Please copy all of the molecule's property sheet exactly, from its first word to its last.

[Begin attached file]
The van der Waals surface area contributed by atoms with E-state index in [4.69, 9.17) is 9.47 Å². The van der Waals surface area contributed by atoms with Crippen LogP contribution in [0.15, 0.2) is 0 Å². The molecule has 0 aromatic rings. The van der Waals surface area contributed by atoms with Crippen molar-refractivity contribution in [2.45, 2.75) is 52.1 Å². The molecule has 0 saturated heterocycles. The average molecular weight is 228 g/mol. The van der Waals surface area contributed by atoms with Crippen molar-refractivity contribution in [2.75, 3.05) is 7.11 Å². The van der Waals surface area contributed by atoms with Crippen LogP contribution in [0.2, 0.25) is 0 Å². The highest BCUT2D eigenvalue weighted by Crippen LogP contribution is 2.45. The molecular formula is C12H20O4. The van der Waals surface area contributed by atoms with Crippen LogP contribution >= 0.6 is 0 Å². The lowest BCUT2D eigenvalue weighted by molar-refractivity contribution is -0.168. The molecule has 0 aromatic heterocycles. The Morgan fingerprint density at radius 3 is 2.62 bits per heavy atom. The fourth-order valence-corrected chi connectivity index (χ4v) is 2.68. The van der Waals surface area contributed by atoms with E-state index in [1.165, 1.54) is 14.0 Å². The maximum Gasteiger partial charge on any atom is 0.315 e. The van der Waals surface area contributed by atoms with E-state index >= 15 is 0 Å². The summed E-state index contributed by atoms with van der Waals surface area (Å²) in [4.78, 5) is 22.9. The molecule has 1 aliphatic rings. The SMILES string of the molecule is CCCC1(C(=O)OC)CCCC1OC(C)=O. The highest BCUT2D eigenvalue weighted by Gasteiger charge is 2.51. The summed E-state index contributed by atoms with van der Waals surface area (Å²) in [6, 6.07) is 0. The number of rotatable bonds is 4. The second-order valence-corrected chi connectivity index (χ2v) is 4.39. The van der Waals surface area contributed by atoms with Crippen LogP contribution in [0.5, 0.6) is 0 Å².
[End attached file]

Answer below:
The van der Waals surface area contributed by atoms with E-state index in [4.69, 9.17) is 9.47 Å². The van der Waals surface area contributed by atoms with Crippen LogP contribution in [0.15, 0.2) is 0 Å². The molecule has 0 aromatic rings. The van der Waals surface area contributed by atoms with Crippen molar-refractivity contribution in [2.45, 2.75) is 52.1 Å². The molecule has 0 saturated heterocycles. The average molecular weight is 228 g/mol. The van der Waals surface area contributed by atoms with Crippen molar-refractivity contribution in [2.75, 3.05) is 7.11 Å². The van der Waals surface area contributed by atoms with Crippen LogP contribution in [0.2, 0.25) is 0 Å². The highest BCUT2D eigenvalue weighted by Crippen LogP contribution is 2.45. The molecular formula is C12H20O4. The van der Waals surface area contributed by atoms with Crippen LogP contribution >= 0.6 is 0 Å². The lowest BCUT2D eigenvalue weighted by molar-refractivity contribution is -0.168. The molecule has 0 aromatic heterocycles. The Morgan fingerprint density at radius 3 is 2.62 bits per heavy atom. The fourth-order valence-corrected chi connectivity index (χ4v) is 2.68. The van der Waals surface area contributed by atoms with E-state index in [1.165, 1.54) is 14.0 Å². The maximum Gasteiger partial charge on any atom is 0.315 e. The van der Waals surface area contributed by atoms with E-state index >= 15 is 0 Å². The summed E-state index contributed by atoms with van der Waals surface area (Å²) in [4.78, 5) is 22.9. The molecule has 1 aliphatic rings. The SMILES string of the molecule is CCCC1(C(=O)OC)CCCC1OC(C)=O. The highest BCUT2D eigenvalue weighted by Gasteiger charge is 2.51. The summed E-state index contributed by atoms with van der Waals surface area (Å²) in [6, 6.07) is 0. The number of rotatable bonds is 4. The second-order valence-corrected chi connectivity index (χ2v) is 4.39. The van der Waals surface area contributed by atoms with Crippen LogP contribution in [0.5, 0.6) is 0 Å².